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Arctic Heat Breaks Records in Nunavut

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Issue: 5 Section: Canadian News Geography: Canada, North Nunavut Topics: climate change

August 8, 2003

Arctic Heat Breaks Records in Nunavut

Iqaluit, the capital of Nunavut, has experienced record-breaking temperatures this summer. According to a report by CBC North, the city's temperature showed 26.1C, over five degrees higher than the previous record of 20.8C, set in 2001. Baker Lake, Nunavut's only inland community, also experienced record temperatures this summer; a high of 31.5C beat the previous record of 29.7C, set in 1991.

iqaluit_color.jpg
Iqaluit: 26.1 C this summer. photo by Nunavut Planning Commission
After one of the coldest winters in recent memory, record temperatures in the Arctic seem to be part of a global heat wave. In some parts of Europe, temperatures have been consistently five degrees higher than average, resulting in major problems for farmers. In some Indian states, temperatures have reached as high as 49 degrees, resulting in a reported 1,500 deaths as a direct result. Monsoon rains in Asia have been among the most extreme on record. Earlier this summer, over 400,000 people in the Indian state of Assam were forced to relocate due to monsoon flooding. Near-record temperatures have also been experienced in the US, China and Russia.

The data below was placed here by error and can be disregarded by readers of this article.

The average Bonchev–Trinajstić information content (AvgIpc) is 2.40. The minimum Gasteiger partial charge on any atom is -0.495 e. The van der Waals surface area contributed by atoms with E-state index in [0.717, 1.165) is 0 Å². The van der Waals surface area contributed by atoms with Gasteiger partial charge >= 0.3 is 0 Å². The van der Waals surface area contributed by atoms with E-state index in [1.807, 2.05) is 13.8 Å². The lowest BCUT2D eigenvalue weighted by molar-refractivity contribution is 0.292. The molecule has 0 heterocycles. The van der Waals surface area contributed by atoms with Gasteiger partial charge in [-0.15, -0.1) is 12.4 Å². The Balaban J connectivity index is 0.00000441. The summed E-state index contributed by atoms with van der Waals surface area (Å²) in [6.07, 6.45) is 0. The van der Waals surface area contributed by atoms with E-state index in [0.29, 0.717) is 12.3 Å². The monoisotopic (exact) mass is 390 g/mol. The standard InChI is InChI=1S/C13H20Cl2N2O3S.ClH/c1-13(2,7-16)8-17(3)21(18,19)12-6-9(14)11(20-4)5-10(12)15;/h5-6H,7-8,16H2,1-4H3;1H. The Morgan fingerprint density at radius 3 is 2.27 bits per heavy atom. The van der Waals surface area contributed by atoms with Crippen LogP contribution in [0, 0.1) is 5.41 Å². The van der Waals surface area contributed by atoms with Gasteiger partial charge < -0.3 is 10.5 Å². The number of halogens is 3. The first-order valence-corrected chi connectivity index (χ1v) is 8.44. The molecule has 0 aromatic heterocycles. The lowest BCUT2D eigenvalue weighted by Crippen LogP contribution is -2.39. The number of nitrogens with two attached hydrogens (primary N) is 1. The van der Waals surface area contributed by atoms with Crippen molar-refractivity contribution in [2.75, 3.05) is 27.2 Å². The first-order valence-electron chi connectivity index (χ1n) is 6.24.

Recent weather has provoked concern from some corners of the scientific community that climate change is occurring much more rapidly than was previously expected. Dr. John Schellnhuber, who heads a leading group of British climate scientists, was quoted as saying: "What we are seeing is absolutely unusual, we know that global warming is proceeding apace, but most of us were thinking that in 20 to 30 years' time we would be seeing hot spells [like this]. But it's happening now. Clearly extreme weather events will increase."

Since 2000, most climate scientists have been in agreement that the global climate is getting warmer. The scientific debate in recent years has focused on the degree to which human activity is responsible for changes in the weather. Many scientists now say that it is impossible to explain climate change based on "natural causes"--such as sunspots or volcanoes--alone. Dr. Peter Stott of the British Government's Hadley Centre was quoted as saying, "Once we factor in the effects of human activity, we find we can explain the warming that is observed."

Dru Oja Jay

» CBC North: Arctic sizzles in summer heat

» The Age: Heatwave sparks greenhouse alarm

» Independent: Britain bakes, Europe burns. Is this proof of global warming?

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The Dominion is a monthly paper published by an incipient network of independent journalists in Canada. It aims to provide accurate, critical coverage that is accountable to its readers and the subjects it tackles. Taking its name from Canada's official status as both a colony and a colonial force, the Dominion examines politics, culture and daily life with a view to understanding the exercise of power.

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